When we arrive at Catheterization Laboratory at Mater hospital, Dr. Loice Mutai, a paediatrician cardiologist has a special request to Dr. Wambani Jeska Sidika, a young boy’s life is in the balance and he could lose his life if the heart surgery is not done urgently.

Nine-year-old Emmanuel Kosgei Kipkemoi however is not at the top of the list of beneficiaries of the cardiac programme. Her request to the CEO is that the boy be moved up the surgery schedule list.

He has a congenital heart disease termed, Tetralogy of Fallot. He has a hole in his heart and his heart valves are too tight valves to allow blood to flow to the lungs.

Usually a team of cardiologist determine who is next in line for surgery depending on the availability of funds, readiness and the condition of the patient. The first-come-first-serve rule operates except in critical cases of patients such as Emmanuel.

Emmanuel’s condition was discovered during a screening camp by the Mater Hospital in Kuresoi, Nakuru County. His parents were advised to bring the boy to Mater Hospital in Nairobi for further diagnosis but they did not come.

They only managed to come to the hospital three years after the diagnosis and by then his heart condition had deteriorated.

“We risk losing this child yet if we could perform the surgery, it could turn his life around,” Dr. Mutai says.

There was a time in Kenya when a diagnosis of a heart disease was like giving a death sentence. Parents would lose hope when they heard that their child needed to be seen by a heart doctor.

“They would cry even as you entered the room because you would be the doctor who would condemn their child.  There was no much treatment on heart diseases at that time. You could get treatment outside the country if you were lucky,” Prof Christine Jowi, a paediatric cardiologist and Mater Hospital cardiac consultant tells The Seed.

Fortunately such heart problems can now be treated right here in Kenya. Since 1995, Mater Hospital has been performing open and closed heart surgeries.

Their first heart surgery was on four-year-old boy whose mother, as Prof. Jowi says, was the first woman who dared to allow them to carry out a heart surgery on her son.

There are two types of heart conditions that the child may have the congenital and the rheumatic. The congenital heart disease occurs when a child is born with defects in the heart; holes, blocked blood passages, weak valves and other conditions that interfere with the flow of blood in the heart.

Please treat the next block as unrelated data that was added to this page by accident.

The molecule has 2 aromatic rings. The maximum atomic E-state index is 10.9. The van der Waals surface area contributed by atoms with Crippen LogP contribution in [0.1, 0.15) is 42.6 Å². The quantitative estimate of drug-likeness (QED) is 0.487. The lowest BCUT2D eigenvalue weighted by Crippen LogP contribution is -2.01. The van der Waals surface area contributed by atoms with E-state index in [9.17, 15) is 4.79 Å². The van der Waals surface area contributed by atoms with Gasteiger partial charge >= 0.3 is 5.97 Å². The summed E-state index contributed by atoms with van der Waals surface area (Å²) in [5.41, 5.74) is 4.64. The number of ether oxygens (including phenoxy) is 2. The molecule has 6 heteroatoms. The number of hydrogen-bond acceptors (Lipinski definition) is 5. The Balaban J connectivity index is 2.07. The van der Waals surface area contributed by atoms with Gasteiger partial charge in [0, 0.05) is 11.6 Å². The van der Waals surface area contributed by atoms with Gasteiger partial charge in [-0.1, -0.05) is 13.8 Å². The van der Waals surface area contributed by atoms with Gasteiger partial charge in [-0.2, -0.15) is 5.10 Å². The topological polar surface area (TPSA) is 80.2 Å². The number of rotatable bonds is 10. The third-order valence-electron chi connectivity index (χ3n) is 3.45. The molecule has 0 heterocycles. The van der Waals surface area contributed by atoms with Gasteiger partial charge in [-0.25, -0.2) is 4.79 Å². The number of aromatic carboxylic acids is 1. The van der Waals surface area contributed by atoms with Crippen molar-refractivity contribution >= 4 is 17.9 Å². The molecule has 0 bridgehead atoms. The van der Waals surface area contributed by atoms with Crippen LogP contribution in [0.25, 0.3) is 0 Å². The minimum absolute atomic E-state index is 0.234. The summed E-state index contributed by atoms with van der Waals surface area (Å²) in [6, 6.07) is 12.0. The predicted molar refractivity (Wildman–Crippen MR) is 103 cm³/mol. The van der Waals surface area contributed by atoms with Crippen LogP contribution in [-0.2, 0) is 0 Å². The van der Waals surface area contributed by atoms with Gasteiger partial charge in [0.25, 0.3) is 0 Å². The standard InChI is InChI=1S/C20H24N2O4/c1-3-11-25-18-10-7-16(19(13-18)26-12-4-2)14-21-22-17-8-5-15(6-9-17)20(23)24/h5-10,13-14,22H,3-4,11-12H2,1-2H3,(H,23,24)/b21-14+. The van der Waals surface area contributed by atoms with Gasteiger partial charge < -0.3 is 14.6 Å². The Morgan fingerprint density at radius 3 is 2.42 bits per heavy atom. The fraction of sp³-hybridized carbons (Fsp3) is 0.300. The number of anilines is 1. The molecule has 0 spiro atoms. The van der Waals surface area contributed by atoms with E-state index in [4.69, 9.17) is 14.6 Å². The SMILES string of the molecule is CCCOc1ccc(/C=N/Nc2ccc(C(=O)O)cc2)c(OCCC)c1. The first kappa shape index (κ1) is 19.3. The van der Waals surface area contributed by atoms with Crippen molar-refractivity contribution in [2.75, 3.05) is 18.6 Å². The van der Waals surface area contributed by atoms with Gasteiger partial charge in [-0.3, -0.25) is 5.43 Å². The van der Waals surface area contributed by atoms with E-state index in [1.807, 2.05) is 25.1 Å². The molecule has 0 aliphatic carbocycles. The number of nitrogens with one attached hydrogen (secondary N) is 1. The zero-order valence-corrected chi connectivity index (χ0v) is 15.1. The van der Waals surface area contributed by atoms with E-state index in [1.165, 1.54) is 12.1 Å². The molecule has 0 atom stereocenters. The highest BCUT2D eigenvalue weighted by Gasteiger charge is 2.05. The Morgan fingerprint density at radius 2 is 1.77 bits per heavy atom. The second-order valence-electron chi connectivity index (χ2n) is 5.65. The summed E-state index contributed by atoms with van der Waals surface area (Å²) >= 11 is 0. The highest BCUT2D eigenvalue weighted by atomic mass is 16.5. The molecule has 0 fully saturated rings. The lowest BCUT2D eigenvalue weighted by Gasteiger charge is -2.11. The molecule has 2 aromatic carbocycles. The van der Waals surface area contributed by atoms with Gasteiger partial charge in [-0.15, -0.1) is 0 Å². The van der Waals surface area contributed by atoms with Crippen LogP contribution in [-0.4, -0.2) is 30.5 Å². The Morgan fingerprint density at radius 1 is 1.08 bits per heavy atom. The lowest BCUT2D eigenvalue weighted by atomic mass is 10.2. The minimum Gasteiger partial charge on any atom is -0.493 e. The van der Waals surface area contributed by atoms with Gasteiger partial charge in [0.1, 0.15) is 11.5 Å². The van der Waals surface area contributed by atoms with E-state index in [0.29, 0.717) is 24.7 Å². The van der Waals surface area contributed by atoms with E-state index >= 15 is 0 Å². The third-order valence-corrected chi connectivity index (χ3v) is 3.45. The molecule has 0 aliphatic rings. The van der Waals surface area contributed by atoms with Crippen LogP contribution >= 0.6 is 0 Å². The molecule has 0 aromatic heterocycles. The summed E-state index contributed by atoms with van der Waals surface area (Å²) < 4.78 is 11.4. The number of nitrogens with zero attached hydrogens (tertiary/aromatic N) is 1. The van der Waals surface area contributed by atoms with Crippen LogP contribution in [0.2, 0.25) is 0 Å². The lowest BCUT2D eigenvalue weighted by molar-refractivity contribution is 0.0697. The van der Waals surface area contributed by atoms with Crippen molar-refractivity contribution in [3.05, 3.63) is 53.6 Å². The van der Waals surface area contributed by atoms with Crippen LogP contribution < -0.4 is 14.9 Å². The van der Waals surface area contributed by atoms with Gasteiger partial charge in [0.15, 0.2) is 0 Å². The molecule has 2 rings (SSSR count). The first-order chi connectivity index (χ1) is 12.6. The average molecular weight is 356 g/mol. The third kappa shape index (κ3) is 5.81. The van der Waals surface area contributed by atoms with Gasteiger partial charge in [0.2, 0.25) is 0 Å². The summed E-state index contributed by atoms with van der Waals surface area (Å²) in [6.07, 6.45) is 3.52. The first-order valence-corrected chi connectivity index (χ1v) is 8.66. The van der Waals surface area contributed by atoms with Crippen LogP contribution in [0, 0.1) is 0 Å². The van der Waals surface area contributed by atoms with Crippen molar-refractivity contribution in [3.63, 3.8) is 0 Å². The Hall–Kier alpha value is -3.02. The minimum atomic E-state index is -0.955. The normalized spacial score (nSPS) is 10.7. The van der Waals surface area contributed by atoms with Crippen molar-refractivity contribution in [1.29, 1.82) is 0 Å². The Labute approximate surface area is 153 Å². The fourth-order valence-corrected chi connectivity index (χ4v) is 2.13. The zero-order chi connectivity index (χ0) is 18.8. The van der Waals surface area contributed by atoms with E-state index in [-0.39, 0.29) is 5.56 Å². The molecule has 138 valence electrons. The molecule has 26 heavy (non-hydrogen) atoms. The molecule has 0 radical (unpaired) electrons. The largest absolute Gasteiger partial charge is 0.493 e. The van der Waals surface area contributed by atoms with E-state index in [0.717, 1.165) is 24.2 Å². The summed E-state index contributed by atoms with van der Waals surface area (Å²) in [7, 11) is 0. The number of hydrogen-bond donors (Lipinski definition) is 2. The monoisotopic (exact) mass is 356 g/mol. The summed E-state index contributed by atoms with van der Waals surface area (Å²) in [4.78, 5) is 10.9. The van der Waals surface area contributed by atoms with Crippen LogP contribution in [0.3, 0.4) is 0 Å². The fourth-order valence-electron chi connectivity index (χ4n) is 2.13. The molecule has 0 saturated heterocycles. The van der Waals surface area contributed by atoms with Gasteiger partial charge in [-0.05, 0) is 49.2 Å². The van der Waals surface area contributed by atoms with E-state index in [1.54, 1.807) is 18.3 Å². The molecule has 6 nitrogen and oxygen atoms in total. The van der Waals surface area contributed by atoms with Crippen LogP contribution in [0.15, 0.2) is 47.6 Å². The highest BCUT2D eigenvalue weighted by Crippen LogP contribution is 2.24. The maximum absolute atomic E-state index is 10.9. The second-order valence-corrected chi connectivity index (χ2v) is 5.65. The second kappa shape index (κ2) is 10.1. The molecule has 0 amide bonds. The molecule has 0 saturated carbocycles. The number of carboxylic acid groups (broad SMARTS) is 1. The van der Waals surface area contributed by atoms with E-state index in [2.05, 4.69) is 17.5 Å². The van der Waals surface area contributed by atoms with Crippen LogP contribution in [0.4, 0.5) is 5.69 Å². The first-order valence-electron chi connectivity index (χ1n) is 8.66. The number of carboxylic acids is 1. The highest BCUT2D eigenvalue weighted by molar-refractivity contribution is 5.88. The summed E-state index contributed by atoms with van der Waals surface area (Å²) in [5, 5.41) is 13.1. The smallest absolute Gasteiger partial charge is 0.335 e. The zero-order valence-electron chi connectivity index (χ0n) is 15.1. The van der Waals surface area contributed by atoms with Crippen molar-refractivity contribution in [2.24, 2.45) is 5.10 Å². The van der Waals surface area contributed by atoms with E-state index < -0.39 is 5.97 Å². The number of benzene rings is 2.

The rheumatic heart disease on the other hand is acquired as the child grows, the main cause being untreated sore throats that end up affecting the heart.

“Usually the child will experience a severe sore throat that includes pus-forming at the back of the throat. The body now reacts abnormally (immunological reactions) to form immune complexes from the body trying to attack and fight the bacteria. These complexes travel around the body and settles in many parts, the heart included,” Dr Mutai explains.

“Those other parts heal after some time but it causes a permanent scarring in the heart mostly in the valves and some tissues. It interferes with its working such that the valves will not close and open well when it is required to. This results into rheumatic heart fever and eventually, if not taken care of, rheumatic heart disease,” she says.

Other conditions that affect the heart come about because of the eating habits and poor physical activity resulting in a lot of fats in the heart.

Child heart surgery is very expensive, totalling up to KShs 2million per child including care, equipment, time and medicines used. Owing to this, most patients are not able to raise the funds yet they really need the surgery.

The Mater Hospital Cardiac Program took up the Mater Heart Run as a fundraising activity in order to help children who cannot pay for the surgery.

The Mater Heart Run started in 2005 as Dettol heart run and with time it developed to Dettol-Mater heart run to The Mater Heart run that it is today.

Through the Mater Heart Run Funds, some patients get co-funding as they raise some amount while others get full funding depending on their background.